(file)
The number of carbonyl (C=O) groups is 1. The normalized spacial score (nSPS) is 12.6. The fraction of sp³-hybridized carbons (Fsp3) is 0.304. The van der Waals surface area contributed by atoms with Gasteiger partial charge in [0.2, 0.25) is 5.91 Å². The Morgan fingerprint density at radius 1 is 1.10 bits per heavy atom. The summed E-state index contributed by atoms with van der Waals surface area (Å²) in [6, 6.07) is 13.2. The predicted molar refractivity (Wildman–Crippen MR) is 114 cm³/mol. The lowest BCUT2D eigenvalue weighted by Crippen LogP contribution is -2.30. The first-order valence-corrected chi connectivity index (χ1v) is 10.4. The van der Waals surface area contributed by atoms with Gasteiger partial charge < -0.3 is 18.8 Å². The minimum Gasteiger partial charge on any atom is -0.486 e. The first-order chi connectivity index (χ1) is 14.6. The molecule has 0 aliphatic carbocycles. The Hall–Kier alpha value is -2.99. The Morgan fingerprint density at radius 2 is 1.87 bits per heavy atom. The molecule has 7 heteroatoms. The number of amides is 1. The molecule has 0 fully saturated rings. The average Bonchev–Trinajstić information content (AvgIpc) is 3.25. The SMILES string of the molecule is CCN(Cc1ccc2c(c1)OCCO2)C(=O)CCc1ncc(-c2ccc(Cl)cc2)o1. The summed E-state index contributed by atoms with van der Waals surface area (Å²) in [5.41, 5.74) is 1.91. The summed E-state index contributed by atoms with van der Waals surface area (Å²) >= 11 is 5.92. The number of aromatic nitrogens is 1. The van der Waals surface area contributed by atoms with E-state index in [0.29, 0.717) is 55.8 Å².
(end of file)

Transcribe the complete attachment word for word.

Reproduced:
The number of carbonyl (C=O) groups is 1. The normalized spacial score (nSPS) is 12.6. The fraction of sp³-hybridized carbons (Fsp3) is 0.304. The van der Waals surface area contributed by atoms with Gasteiger partial charge in [0.2, 0.25) is 5.91 Å². The Morgan fingerprint density at radius 1 is 1.10 bits per heavy atom. The summed E-state index contributed by atoms with van der Waals surface area (Å²) in [6, 6.07) is 13.2. The predicted molar refractivity (Wildman–Crippen MR) is 114 cm³/mol. The lowest BCUT2D eigenvalue weighted by Crippen LogP contribution is -2.30. The first-order valence-corrected chi connectivity index (χ1v) is 10.4. The van der Waals surface area contributed by atoms with Gasteiger partial charge < -0.3 is 18.8 Å². The minimum Gasteiger partial charge on any atom is -0.486 e. The first-order chi connectivity index (χ1) is 14.6. The molecule has 0 aliphatic carbocycles. The Hall–Kier alpha value is -2.99. The Morgan fingerprint density at radius 2 is 1.87 bits per heavy atom. The molecule has 7 heteroatoms. The number of amides is 1. The molecule has 0 fully saturated rings. The average Bonchev–Trinajstić information content (AvgIpc) is 3.25. The SMILES string of the molecule is CCN(Cc1ccc2c(c1)OCCO2)C(=O)CCc1ncc(-c2ccc(Cl)cc2)o1. The summed E-state index contributed by atoms with van der Waals surface area (Å²) in [5.41, 5.74) is 1.91. The summed E-state index contributed by atoms with van der Waals surface area (Å²) >= 11 is 5.92. The number of aromatic nitrogens is 1. The van der Waals surface area contributed by atoms with E-state index in [0.29, 0.717) is 55.8 Å².